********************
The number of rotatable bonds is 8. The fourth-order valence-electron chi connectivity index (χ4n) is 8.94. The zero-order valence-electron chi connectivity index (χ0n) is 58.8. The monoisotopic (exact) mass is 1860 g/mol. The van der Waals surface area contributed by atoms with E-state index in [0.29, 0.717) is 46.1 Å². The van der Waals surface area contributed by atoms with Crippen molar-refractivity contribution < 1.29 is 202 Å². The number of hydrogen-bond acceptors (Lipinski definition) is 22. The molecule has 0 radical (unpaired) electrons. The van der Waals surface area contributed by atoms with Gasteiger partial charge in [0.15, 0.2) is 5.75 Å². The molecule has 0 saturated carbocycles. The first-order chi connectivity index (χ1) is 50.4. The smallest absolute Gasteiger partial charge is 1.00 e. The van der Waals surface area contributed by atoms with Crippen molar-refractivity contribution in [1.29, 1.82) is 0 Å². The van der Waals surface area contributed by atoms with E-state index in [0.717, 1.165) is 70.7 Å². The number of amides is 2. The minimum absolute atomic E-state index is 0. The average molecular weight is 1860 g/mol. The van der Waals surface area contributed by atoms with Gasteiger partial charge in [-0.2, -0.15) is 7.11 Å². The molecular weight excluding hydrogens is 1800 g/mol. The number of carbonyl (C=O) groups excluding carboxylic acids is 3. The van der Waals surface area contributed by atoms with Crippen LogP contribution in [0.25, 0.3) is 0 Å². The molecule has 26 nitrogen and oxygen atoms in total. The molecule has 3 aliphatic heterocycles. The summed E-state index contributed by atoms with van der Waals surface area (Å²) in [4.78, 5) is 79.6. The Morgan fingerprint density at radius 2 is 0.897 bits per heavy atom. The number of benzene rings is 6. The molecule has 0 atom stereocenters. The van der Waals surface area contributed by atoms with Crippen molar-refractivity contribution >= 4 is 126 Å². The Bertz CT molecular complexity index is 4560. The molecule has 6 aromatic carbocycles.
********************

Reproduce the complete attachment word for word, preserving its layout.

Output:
The number of rotatable bonds is 8. The fourth-order valence-electron chi connectivity index (χ4n) is 8.94. The zero-order valence-electron chi connectivity index (χ0n) is 58.8. The monoisotopic (exact) mass is 1860 g/mol. The van der Waals surface area contributed by atoms with E-state index in [0.29, 0.717) is 46.1 Å². The van der Waals surface area contributed by atoms with Crippen molar-refractivity contribution < 1.29 is 202 Å². The number of hydrogen-bond acceptors (Lipinski definition) is 22. The molecule has 0 radical (unpaired) electrons. The van der Waals surface area contributed by atoms with Gasteiger partial charge in [0.15, 0.2) is 5.75 Å². The molecule has 0 saturated carbocycles. The first-order chi connectivity index (χ1) is 50.4. The smallest absolute Gasteiger partial charge is 1.00 e. The van der Waals surface area contributed by atoms with Crippen molar-refractivity contribution in [1.29, 1.82) is 0 Å². The van der Waals surface area contributed by atoms with E-state index in [0.717, 1.165) is 70.7 Å². The number of amides is 2. The minimum absolute atomic E-state index is 0. The average molecular weight is 1860 g/mol. The van der Waals surface area contributed by atoms with Gasteiger partial charge in [-0.2, -0.15) is 7.11 Å². The molecular weight excluding hydrogens is 1800 g/mol. The number of carbonyl (C=O) groups excluding carboxylic acids is 3. The van der Waals surface area contributed by atoms with Crippen LogP contribution in [0.25, 0.3) is 0 Å². The molecule has 26 nitrogen and oxygen atoms in total. The molecule has 3 aliphatic heterocycles. The summed E-state index contributed by atoms with van der Waals surface area (Å²) in [4.78, 5) is 79.6. The Morgan fingerprint density at radius 2 is 0.897 bits per heavy atom. The number of benzene rings is 6. The molecule has 0 atom stereocenters. The van der Waals surface area contributed by atoms with Crippen molar-refractivity contribution >= 4 is 126 Å². The Bertz CT molecular complexity index is 4560. The molecule has 6 aromatic carbocycles.